Anyway it took a while but I found the shots that were taken that day – that’s one above.  It seems she was going to her own baby shower, organized by a friend who lived in the house.  Judging by the pictures and the smiles, Gwen Stefani really doesn’t seem to have too much of a problem with paparazzi.  Husband Gavin Rossdale seems to handle it even better.

Friday, November 1, 2013


While I was in upstate New York I walked along the “extended Wallkill Valley Rail Trail,” in and around Rosendale.  I used to spend a lot of time in Rosendale because my girlfriend lived there, and we did often go walking around the area.  It was a while ago, and not all the routes are very clear in my memory anymore, and although I did remember walking along a former railroad line here and there, I certainly didn’t remember it ever being called the Wallkill Valley Rail Trail, extended or not. 

I also remembered that on one of ours walks we found some ruins, decaying stone buildings, with the windows and half the roof missing, perhaps originally a site office or workshops, and nearby were various bits of abandoned machinery and pipes. These, like the railroad itself, were remnants of the golden days when Rosendale cement ruled the world, starting at the beginning of the nineteenth century, peaking around 1900, but still in production in a minor way even today.  Rosendale cement is in the Brooklyn Bridge and the base of the Statue of Liberty.  Consequently when walking around the woods you’d often suddenly come across the opening of a former mine, a big, dark mouth in the rock.

Back then you could walk right inside the mine openings, which actually looked very much like caves, and I did.  Being of sound mind I never went very far in, not least because most of them had flooded, but it was good to be able to go just far enough inside to scare yourself.  If anyone ever came to any harm in there I never heard about it.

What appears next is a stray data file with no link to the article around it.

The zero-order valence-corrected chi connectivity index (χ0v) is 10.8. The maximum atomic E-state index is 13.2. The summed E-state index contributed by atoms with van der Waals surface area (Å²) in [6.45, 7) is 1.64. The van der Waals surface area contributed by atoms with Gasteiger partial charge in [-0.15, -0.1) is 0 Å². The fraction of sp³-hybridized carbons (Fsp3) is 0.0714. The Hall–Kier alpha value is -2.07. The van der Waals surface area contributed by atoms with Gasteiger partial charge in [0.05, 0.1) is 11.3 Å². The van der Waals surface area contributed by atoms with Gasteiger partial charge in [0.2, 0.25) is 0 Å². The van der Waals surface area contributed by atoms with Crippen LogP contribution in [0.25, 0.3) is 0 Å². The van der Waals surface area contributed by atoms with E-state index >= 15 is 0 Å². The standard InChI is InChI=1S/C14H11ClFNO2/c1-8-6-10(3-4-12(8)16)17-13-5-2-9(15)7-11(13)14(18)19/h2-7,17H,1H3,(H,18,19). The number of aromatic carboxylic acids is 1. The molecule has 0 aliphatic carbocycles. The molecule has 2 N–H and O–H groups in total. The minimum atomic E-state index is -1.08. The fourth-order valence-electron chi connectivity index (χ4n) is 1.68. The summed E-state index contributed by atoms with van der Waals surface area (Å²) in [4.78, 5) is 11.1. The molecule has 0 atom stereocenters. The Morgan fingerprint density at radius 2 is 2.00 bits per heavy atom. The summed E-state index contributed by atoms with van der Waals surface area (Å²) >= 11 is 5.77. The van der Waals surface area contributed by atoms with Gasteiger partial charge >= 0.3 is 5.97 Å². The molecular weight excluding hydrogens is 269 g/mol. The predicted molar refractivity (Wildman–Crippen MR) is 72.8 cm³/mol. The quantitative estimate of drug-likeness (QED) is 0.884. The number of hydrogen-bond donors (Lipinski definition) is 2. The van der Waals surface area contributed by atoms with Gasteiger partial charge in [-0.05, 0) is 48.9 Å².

Far more scary was an abandoned railway trestle that crossed the main street of Rosendale, some 150 feet above road and creek.  I never went up there because it was unfenced and it looked kind of lethal, and (I was told) it was a favorite spot with suicide jumpers, though I now suspect this may have been an urban, or I suppose, rural, myth.

Well it’s all different now.  The trestle is part of the rail trail, a pedestrian walkway.  It’s been tidied up and made very secure indeed.  I’d read an article in About Town magazine (a Mid-Hudson Valley Community Guide) by one Vivian Yess Wadlin that “the trestle has substantial railings that cradle you and yours in safety, actual and psychological.”  And when I got up there I saw it was absolutely true.  The handrail across the top was thick and broad, the uprights plentiful and close together: something with half the heft would be enough to stop you falling off, but its good to feel doubly secure when you’re 150 feet in the air.  They didn’t use to care so much about these things apparently:

It was cool walking up there, but the real task was to find those ruins and mine openings.  It was actually no trouble at all to find the mines, but – will it surprise you? – they’re now are all fenced off.

 And there are signs like this to keep you on the trail:

Now this strikes me as some sort of apotheosis of 21st Century priorities, authority and control.  First of all there’s the primacy of private property.  Then there’s some unctuous plea to protect the wildlife.  Then, as a bit of an afterthought, there’s some bogus health and safety concerns for the individual.  And finally there’s the threat of prosecution, to be shored up the evidence from electronic surveillance.  Authoritarian? You think?